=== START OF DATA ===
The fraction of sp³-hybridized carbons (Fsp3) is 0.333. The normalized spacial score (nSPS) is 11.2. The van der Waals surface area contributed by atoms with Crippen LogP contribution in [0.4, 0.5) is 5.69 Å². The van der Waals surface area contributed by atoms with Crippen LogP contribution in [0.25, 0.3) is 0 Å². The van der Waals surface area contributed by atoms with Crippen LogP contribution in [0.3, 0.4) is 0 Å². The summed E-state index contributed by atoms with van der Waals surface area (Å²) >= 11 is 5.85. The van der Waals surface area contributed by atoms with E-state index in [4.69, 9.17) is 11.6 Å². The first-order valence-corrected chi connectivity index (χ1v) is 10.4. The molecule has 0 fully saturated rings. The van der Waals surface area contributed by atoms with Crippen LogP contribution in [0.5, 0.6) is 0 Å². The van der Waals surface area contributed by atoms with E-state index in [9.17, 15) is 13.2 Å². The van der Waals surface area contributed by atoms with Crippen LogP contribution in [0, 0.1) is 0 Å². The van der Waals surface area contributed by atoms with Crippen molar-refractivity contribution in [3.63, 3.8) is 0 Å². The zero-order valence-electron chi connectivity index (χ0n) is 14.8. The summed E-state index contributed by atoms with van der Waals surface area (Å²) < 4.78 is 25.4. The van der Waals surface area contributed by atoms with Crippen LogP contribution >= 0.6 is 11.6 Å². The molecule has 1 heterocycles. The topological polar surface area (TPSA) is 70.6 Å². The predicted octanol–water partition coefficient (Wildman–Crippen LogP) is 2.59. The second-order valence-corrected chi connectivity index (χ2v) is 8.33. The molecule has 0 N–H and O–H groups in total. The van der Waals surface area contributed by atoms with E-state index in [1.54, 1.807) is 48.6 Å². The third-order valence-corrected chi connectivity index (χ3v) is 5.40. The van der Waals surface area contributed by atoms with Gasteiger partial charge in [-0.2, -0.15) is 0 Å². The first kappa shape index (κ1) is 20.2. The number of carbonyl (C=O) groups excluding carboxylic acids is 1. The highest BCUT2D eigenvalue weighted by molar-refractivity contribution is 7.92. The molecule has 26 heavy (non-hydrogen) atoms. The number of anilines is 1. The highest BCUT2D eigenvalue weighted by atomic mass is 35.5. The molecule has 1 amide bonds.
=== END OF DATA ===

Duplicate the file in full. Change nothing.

The fraction of sp³-hybridized carbons (Fsp3) is 0.333. The normalized spacial score (nSPS) is 11.2. The van der Waals surface area contributed by atoms with Crippen LogP contribution in [0.4, 0.5) is 5.69 Å². The van der Waals surface area contributed by atoms with Crippen LogP contribution in [0.25, 0.3) is 0 Å². The van der Waals surface area contributed by atoms with Crippen LogP contribution in [0.3, 0.4) is 0 Å². The summed E-state index contributed by atoms with van der Waals surface area (Å²) >= 11 is 5.85. The van der Waals surface area contributed by atoms with E-state index in [4.69, 9.17) is 11.6 Å². The first-order valence-corrected chi connectivity index (χ1v) is 10.4. The molecule has 0 fully saturated rings. The van der Waals surface area contributed by atoms with Crippen LogP contribution in [0.5, 0.6) is 0 Å². The van der Waals surface area contributed by atoms with E-state index in [9.17, 15) is 13.2 Å². The van der Waals surface area contributed by atoms with Crippen LogP contribution in [0, 0.1) is 0 Å². The van der Waals surface area contributed by atoms with Crippen molar-refractivity contribution in [3.63, 3.8) is 0 Å². The zero-order valence-electron chi connectivity index (χ0n) is 14.8. The summed E-state index contributed by atoms with van der Waals surface area (Å²) < 4.78 is 25.4. The van der Waals surface area contributed by atoms with Crippen LogP contribution >= 0.6 is 11.6 Å². The molecule has 1 heterocycles. The topological polar surface area (TPSA) is 70.6 Å². The predicted octanol–water partition coefficient (Wildman–Crippen LogP) is 2.59. The second-order valence-corrected chi connectivity index (χ2v) is 8.33. The molecule has 0 N–H and O–H groups in total. The van der Waals surface area contributed by atoms with E-state index in [1.54, 1.807) is 48.6 Å². The third-order valence-corrected chi connectivity index (χ3v) is 5.40. The van der Waals surface area contributed by atoms with Gasteiger partial charge in [-0.2, -0.15) is 0 Å². The first kappa shape index (κ1) is 20.2. The number of carbonyl (C=O) groups excluding carboxylic acids is 1. The highest BCUT2D eigenvalue weighted by molar-refractivity contribution is 7.92. The molecule has 26 heavy (non-hydrogen) atoms. The number of anilines is 1. The highest BCUT2D eigenvalue weighted by atomic mass is 35.5. The molecule has 1 amide bonds.